You find a small pocket in the rocks that's filled with baby angelfish. It's so astonishing to see a school of these miniature beauties that you and your partner watch them for minutes. When you finally turn to explore the other wonders of marine life, you find one you hadn't bargained for--an eight foot shark.
What do you do when you find yourself sharing space with a shark? The answer in the movies is simple; you die. During my first encounter with the undisputed underwater King of the Beasts, I prayed that reality was different. In this case, it was; the prowler kept its distance, gliding in and out of the gloomy limit of our visibility before quietly disappearing for good.
Thus, I had survived my first shark encounter, but there were to be many more; my job had taken me to a tiny, mid-Atlantic rock called Ascension Island. The combination of Ascension's equatorial location and the near absence of environmentally-uncouth humans in the area made Ascension waters a luxuriant haven for fish.
When I first arrived on Ascension, I could name only a handful of undersea creatures but could recite dozens of tales of death and dismemberment caused by the denizens of the deep. Fortunately, Mike, a bona fide "island boy" imported from Saint Helena, taught me which critters I could enjoy and which I should respect from a distance. But when I asked him about sharks, I wasn't satisfied with his answer.
"Don't mess with them," he replied.
"I don't intend to, Mike. But what if they want to mess with me? What should I do?"
"I don't know. I've never seen them do anything except swim past me a couple times and then disappear."
I had seen too many movies to think that sharks would continue to leave me alone. I knew the clumsy beating of my flippers would sound like a dinner bell to some cruising brute.
The available diving literature was not particularly helpful, either. One magazine article, "Diving with Sharks", assured readers that they need not worry about sharks because. . . they would probably never see one! Not a word was dedicated to the wisest course of action a diver should take upon realizing he was "Diving with Sharks." Imagine a flight attendant handling the in-flight safety demonstration by simply telling the passengers, "In case of an emergency, don't worry. Statistics show most airplanes don't crash. Now, who needs a drink? Wow! That many?"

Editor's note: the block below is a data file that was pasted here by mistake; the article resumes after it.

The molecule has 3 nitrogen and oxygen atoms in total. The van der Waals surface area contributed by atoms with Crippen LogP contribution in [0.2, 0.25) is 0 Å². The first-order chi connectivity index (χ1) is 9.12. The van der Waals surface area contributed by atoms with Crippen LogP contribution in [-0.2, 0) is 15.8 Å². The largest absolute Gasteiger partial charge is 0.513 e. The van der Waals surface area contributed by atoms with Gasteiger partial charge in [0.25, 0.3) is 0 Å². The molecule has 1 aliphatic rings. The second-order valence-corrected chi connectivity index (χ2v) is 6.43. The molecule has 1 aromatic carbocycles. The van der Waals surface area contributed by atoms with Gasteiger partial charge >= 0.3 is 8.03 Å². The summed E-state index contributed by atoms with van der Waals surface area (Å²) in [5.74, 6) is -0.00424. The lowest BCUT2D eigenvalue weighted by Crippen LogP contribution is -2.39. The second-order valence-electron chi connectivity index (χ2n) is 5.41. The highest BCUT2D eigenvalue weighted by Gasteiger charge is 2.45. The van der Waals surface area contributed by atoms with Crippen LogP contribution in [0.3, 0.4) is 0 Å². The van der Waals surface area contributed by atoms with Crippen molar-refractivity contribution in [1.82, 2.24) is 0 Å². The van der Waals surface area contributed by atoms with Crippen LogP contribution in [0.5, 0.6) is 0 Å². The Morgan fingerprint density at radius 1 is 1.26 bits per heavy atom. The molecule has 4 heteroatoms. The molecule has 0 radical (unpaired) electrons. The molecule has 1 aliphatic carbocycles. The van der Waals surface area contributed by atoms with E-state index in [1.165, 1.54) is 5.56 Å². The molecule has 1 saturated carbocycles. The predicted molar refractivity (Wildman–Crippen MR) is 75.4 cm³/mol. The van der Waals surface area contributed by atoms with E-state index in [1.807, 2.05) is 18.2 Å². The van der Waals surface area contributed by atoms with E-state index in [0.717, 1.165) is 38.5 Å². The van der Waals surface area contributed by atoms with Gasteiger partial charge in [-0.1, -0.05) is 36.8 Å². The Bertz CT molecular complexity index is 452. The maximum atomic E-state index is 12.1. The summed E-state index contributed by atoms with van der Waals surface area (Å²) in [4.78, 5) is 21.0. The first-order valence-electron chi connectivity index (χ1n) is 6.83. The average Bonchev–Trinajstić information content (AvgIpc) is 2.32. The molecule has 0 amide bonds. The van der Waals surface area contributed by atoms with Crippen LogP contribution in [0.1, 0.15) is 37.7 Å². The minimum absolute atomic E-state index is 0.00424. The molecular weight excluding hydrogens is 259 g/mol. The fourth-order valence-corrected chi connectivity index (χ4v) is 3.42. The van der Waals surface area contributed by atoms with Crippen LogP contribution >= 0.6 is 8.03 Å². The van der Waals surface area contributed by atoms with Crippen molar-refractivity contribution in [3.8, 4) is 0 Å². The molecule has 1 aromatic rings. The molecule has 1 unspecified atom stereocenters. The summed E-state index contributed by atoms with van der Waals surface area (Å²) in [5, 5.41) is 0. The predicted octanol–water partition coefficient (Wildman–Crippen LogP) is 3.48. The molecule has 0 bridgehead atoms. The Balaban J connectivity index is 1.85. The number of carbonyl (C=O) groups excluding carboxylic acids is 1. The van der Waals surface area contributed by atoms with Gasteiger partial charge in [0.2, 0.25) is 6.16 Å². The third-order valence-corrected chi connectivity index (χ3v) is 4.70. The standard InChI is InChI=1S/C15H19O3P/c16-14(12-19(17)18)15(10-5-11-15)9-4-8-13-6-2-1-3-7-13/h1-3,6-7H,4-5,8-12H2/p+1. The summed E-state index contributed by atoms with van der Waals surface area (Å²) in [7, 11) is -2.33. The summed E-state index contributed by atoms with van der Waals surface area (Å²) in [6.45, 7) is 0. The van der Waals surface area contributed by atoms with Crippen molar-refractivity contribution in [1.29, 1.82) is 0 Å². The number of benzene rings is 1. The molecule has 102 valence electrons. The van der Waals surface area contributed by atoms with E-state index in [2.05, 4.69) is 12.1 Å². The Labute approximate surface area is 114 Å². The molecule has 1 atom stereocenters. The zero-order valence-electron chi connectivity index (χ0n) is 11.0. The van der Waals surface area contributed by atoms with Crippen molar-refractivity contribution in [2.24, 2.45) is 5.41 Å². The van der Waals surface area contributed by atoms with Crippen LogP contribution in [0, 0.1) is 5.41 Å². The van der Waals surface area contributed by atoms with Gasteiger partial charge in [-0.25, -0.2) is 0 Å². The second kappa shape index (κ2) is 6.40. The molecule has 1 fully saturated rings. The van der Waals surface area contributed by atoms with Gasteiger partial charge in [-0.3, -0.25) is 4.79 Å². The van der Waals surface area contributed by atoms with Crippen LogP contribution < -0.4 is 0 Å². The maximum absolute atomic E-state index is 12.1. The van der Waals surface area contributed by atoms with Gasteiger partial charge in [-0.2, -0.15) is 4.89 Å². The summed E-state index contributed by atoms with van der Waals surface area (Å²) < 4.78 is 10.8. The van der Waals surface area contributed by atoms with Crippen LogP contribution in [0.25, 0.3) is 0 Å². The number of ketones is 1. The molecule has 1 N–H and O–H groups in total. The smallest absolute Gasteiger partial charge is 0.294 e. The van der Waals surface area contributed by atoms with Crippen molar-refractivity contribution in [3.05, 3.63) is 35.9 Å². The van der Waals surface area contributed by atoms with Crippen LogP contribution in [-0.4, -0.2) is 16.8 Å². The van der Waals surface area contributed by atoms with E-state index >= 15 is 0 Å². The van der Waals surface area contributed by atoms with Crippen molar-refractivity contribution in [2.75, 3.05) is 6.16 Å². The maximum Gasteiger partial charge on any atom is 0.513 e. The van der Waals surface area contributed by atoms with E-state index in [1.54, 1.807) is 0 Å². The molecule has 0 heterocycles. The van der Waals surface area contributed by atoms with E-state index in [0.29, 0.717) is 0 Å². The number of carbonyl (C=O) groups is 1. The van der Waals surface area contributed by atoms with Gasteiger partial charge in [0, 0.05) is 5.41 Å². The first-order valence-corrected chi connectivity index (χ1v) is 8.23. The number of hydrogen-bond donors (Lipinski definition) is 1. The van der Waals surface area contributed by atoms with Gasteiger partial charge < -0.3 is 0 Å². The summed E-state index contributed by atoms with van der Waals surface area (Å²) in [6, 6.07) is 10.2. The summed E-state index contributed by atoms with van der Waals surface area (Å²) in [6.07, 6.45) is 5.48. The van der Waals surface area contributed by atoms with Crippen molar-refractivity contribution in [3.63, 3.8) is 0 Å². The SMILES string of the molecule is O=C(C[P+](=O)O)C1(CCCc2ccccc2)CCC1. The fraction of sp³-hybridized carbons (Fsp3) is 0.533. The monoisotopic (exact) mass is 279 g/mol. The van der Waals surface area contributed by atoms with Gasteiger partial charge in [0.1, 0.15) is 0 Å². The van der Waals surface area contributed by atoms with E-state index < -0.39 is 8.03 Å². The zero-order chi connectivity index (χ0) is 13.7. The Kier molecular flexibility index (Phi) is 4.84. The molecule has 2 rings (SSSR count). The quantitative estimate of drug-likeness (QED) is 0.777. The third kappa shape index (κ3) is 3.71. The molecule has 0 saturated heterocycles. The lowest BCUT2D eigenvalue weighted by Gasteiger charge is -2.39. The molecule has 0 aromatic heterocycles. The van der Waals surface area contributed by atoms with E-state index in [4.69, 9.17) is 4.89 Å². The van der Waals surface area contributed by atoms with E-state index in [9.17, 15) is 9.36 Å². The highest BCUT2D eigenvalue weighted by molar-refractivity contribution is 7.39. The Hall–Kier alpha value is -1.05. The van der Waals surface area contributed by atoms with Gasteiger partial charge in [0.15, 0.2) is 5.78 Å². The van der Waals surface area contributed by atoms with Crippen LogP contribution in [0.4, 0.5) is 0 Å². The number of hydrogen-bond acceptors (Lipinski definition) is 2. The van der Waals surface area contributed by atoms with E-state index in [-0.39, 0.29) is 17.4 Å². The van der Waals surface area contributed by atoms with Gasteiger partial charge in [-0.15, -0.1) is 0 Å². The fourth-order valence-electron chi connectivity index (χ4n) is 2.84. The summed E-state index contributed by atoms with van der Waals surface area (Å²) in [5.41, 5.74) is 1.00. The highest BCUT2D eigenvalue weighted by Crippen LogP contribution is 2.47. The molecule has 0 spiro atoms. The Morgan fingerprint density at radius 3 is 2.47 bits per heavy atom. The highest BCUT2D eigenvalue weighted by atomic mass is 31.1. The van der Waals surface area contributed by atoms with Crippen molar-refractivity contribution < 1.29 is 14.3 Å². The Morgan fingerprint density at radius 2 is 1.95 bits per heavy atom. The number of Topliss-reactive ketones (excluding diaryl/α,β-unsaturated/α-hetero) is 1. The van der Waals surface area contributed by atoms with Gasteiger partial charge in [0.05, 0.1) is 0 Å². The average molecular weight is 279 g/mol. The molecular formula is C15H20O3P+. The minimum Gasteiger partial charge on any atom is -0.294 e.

Mike and I dove or snorkeled the warm Ascension waters at least three times a week, and my nemeses developed the annoying habit of arriving ten minutes into each dive. I didn't like it, but I wouldn't consider giving up on diving; instead, I slowly learned to share the ocean.
Of course, this didn't mean I started taking buckets of chum with me. I wanted to share the ocean, not my appendages.
One sunny afternoon, Mike and I donned our tanks and entered the water by jumping off a rock ledge. We swam for only a few minutes before something blotted out the sun. After a small eternity, my eyes adjusted to the dimness and I saw the cause of the blackout; hundreds of thousands of small herring were racing over, under, and around us.
I was beginning to enjoy the feeling of being in the middle of such a spectacle when the thought occurred to me that these fish were running for a reason. Swimming against this living tide, Mike and I were heading directly into the jaws of whatever was chasing it.
We headed for the rocks. At thirty feet below the surface and only ten feet under the herring, I watched the river of fish and thought, "They're running from dolphins. Not sharks. . . dolphins. Please let it be dolphins."
It was sharks. Only sharks. A hundred reef sharks, Bull sharks, and who-knows-what sharks.
Back-to-back, Mike and I waited on the bottom, generating a great pillar of bubbles to mark our spot. The sharks, however, were only intent on following the herd, grabbing mouthfuls of herring. Ten minutes later, the last of the herring had gone by, but sharks still emerged from the now-murky water, looking for the catch of the day.
Thinking these stragglers just might be angry enough at missing the chow call to take a random bite out of anything in the vicinity, we made our way to shore, flinching at every movement we detected in the water.
It took me three days to drain the adrenaline from my body. I still prefer to swim exclusively with fish whose mouths are smaller than mine, but I know that's impossible. I'm still sharing the ocean.
Return to Range Rat